Doctors can join Queensland’s Rural Generalist Pathway as early as their intern year. They do a variety of term rotations and intensive skills workshops in their first and second postgraduate years.
In their third year, trainees begin advanced skills training in a discipline of their choice, such as obstetrics, emergency medicine, surgery or anaesthetics.
In years 4 and 5, trainees work under supervision in rural communities in one of three roles: as a senior medical officer; as a medical officer or medical superintendent with right of private practice; or as a private practitioner and visiting medical officer at a rural hospital.
At the end of training, doctors are recognised as rural generalists and achieve Fellowship of the Australian College of Rural and Remote Medicine, or Fellowship in Advanced Rural General Practice, both of which certify their advanced specialised skill(s).
Dr Sloss says a misconception about rural generalists is that they have to be all things to all people, like the previous generation of rural doctors who often worked 80-hour weeks, had little time off and had to cover all procedural areas.
He says the RGP has addressed this issue by training a workforce that hopes to provide several doctors in a rural town, each with an advanced skill, ensuring there are enough doctors with the required skills to provide work−life balance for all. “The RGP is suggesting that you can have a balanced lifestyle if there are two or three of you in the town”, Dr Sloss says.
Professor Tarun Sen Gupta, co-director of Queensland’s RGP, agrees that the new generation of rural generalists show that rural doctors don’t have to be “10-foot tall and bullet proof”.
“In the previous generation, rural doctors did work extraordinary hours and needed all the procedural skills”, he says. “While there are people who still do that, there is a range of skill sets that can meet the needs of rural communities and the pathway is providing that.”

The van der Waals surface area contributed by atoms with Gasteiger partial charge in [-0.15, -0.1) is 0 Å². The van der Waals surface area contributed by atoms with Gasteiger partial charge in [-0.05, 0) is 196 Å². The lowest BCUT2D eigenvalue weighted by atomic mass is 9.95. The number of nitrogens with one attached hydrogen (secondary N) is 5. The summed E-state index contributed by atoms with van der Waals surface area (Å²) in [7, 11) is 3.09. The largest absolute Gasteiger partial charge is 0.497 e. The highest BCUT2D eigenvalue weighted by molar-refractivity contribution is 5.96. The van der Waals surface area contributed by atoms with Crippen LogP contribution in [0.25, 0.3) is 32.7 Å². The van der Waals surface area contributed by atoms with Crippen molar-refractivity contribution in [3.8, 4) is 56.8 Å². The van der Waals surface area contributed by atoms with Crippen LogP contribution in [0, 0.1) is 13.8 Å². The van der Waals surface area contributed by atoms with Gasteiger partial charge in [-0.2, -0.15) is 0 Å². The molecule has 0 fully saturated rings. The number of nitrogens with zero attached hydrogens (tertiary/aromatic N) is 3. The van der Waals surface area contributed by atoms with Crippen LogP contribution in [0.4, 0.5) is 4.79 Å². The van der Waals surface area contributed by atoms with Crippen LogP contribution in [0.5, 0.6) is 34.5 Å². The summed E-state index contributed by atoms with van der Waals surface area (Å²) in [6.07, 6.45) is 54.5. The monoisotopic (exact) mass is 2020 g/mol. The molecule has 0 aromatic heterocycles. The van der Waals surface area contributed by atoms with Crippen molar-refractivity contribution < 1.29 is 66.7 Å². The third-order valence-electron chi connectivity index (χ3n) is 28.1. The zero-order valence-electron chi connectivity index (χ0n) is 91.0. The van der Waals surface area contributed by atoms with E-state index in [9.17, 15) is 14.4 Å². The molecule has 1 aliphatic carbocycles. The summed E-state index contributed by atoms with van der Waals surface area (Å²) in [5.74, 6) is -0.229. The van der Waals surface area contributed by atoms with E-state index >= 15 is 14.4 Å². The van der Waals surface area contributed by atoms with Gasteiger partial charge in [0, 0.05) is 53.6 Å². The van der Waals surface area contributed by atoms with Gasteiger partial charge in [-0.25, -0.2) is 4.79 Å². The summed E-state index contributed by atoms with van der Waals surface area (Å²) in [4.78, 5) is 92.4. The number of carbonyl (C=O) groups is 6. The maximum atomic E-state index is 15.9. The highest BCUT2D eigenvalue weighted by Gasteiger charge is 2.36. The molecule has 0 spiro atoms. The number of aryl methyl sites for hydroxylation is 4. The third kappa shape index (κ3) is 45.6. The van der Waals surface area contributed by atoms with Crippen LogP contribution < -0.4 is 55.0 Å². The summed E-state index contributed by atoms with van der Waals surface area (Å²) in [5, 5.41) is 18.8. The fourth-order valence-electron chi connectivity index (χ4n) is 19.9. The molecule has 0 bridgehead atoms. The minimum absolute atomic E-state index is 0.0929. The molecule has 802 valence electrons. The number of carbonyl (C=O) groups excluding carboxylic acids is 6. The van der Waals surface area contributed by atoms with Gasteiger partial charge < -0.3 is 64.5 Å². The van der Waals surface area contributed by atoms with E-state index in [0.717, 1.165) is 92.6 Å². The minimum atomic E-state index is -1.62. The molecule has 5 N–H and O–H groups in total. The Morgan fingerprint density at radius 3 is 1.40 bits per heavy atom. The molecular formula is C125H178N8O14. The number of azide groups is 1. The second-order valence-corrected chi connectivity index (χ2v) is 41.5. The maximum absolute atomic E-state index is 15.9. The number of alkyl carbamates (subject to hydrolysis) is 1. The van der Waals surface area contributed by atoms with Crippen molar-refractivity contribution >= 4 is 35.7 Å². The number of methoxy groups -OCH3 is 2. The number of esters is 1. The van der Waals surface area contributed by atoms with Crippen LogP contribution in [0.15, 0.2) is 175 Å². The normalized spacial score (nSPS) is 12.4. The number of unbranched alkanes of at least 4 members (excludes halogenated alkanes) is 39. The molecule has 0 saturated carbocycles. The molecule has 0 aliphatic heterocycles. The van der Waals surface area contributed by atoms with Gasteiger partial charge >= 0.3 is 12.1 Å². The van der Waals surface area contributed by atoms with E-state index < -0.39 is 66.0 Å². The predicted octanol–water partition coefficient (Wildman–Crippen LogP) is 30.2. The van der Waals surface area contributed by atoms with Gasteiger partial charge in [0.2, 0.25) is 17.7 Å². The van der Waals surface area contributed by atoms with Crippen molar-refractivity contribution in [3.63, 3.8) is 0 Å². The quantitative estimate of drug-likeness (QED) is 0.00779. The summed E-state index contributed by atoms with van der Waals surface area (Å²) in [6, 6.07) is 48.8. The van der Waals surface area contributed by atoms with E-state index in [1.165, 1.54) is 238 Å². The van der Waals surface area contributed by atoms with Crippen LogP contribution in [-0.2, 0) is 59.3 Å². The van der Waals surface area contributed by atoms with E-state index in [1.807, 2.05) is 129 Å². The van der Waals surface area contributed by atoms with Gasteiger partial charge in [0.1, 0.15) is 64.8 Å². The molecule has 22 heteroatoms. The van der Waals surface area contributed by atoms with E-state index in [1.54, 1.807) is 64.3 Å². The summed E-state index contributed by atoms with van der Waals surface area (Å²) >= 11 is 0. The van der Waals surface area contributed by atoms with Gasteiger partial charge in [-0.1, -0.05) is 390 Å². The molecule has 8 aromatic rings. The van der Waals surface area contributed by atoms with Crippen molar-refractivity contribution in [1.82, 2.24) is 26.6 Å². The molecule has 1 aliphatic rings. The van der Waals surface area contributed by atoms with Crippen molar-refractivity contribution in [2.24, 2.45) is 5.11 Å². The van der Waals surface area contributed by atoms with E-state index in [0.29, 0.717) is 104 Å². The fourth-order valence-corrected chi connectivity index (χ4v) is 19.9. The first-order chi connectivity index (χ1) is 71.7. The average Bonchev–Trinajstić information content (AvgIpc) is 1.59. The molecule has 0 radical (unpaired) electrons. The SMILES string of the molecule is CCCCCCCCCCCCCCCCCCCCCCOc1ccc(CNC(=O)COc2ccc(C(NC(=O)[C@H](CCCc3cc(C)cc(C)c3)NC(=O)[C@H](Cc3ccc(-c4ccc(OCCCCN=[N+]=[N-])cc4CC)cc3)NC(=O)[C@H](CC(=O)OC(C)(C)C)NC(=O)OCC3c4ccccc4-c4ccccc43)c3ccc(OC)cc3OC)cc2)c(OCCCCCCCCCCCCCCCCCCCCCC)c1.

The Queensland Rural Generalist Pathway has proved so popular since it began five years ago that there have been more candidates than available training positions in each intake.
So how would a medical student or doctor stand out to the selection panel?
Dr Sloss says candidates “need to show they enjoy the bush and rural and remote people, and that they want to be part of people’s ongoing lives”.
RGP medical director Dr Dan Manahan says aspiring rural generalists should show they are team players. “Rural practice is a team sport”, he says. “To get the best outcomes for your patients, you have to be able to work in resource-poor and time-poor teams, and our evolving rural workforce is learning to do this.”
Leading the way
Queensland’s Rural Generalist Pathway is a role model for other states and territories, which are also battling to ensure that their rural and remote communities not only have enough doctors but also doctors with the necessary skills.
New South Wales, Victoria, South Australia and Western Australia are either investigating their own version of a rural generalist pathway to suit their jurisdiction, or have already started recruiting advanced trainees to start next year. The Northern Territory had its first intake of rural generalist trainees this year.
State and territory support for rural generalism coincides with a recent Senate Committee report into the rural medical workforce, which supported efforts to increase the number of rural generalists through the development of training pathways.